Getting divorced can make people do and say things they never expected thanks to high levels of stress and heated, overwhelming emotions. For instance, you may typically be the kind of person who is level-headed and focused on seeking resolutions through collaboration. However, if you feel threatened or scared about your future, you may jump to conclusions or react in surprising ways.
For instance, we often hear people make comments like, “I’m going to take everything in the divorce,” or “I won’t give you anything,” when people talk about property division or financial support post-divorce. But the fact is you won’t have complete control over such things. You will either need to work through the matter with your ex or leave it up to the courts.
Another misconception about financial support after marriage relates specifically to alimony. Too many people assume alimony is something that is automatically ordered in every divorce. The truth is that it is up to the courts to decide whether to grant alimony or not. It may also be included as a term in a prenuptial agreement but that will need to have been approved by the courts as well.
Further alimony is also not something people typically receive for the rest of their lives. In most cases, if alimony is awarded at all, then it is awarded on a temporary basis. The length of time a person may receive spousal maintenance depends on many factors and reflects the specific reason why someone would need financial support in the wake of a divorce, from making the transition out of marriage to rebuilding a career.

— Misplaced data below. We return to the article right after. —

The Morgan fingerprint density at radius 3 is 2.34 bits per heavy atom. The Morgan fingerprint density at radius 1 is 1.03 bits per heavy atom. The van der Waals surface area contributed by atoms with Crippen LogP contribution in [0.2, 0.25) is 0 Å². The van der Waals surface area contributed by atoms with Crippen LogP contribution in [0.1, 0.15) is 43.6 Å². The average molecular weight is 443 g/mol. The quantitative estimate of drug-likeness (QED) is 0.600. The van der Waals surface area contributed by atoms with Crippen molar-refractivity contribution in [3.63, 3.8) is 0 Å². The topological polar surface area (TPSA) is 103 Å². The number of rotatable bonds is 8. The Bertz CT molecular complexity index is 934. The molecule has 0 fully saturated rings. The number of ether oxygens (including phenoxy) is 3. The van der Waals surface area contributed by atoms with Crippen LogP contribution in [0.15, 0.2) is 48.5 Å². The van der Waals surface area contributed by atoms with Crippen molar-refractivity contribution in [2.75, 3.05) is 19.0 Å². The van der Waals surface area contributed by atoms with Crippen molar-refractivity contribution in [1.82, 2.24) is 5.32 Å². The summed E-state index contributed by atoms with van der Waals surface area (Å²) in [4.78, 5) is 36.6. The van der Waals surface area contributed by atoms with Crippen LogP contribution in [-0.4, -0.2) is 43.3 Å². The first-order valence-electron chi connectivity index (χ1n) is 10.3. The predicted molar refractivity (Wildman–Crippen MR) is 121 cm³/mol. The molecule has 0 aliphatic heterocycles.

Understanding alimony laws in Florida as well as how they apply (or do not apply) to your individual situation can be crucial in helping you understand your options and know what to expect. Discussing any misconceptions, concerns or questions with your attorney can get you to a place where you can make appropriate decisions and make a plan for the future.
Being married means that you and your spouse will share many things, from children and homes to pets and retirement funds. When you get divorced, untangling these shared assets can be one of the most difficult things to do.
In terms of belongings, real estate can be a particularly thorny part of asset division. Marital homes and other properties aren’t just high-value in regards to money; they can also be of great emotional value to you and/or your soon-to-be ex which can make it even more complicated to know what to do with them in a divorce.
It is common for people to want to hold on to certain property (like a marital home) for sentimental or economic reasons. This is certainly a possibility for many people, but it is crucial to understand the financial ramifications of holding on to shared property post-divorce. If you are the one keeping a home, for instance, you may need to refinance the house, qualify for a loan in your name alone and take on the full financial responsibility of maintaining a home.
If you are like many people across Florida, holding on to shared property by yourself is simply not something you can or want to do. In these situations, it may be necessary to sell your home. Generally speaking, this means that you and your ex will give up the property and split whatever comes of the transaction. This could be a profit or a loss, depending on the terms of the sale.
There are other options that you may want to consider, from renting a property to keeping the property in both people’s names, but these and similar options can require extensive cooperation and clearly drawn lines regarding how the responsibilities will be divided and/or shared. Unless you and your ex are on good amicable terms, these may not be reasonable options.
Whatever you decide to do with real estate assets, the fact is that there will typically be legal complications that arise and complex matters that should be addressed before parties agree to anything. Working with an attorney during this process will be vital.
Source: The New York Times, “Divorce and the Shared Mortgage,” Lisa Prevost, Oct. 30, 2015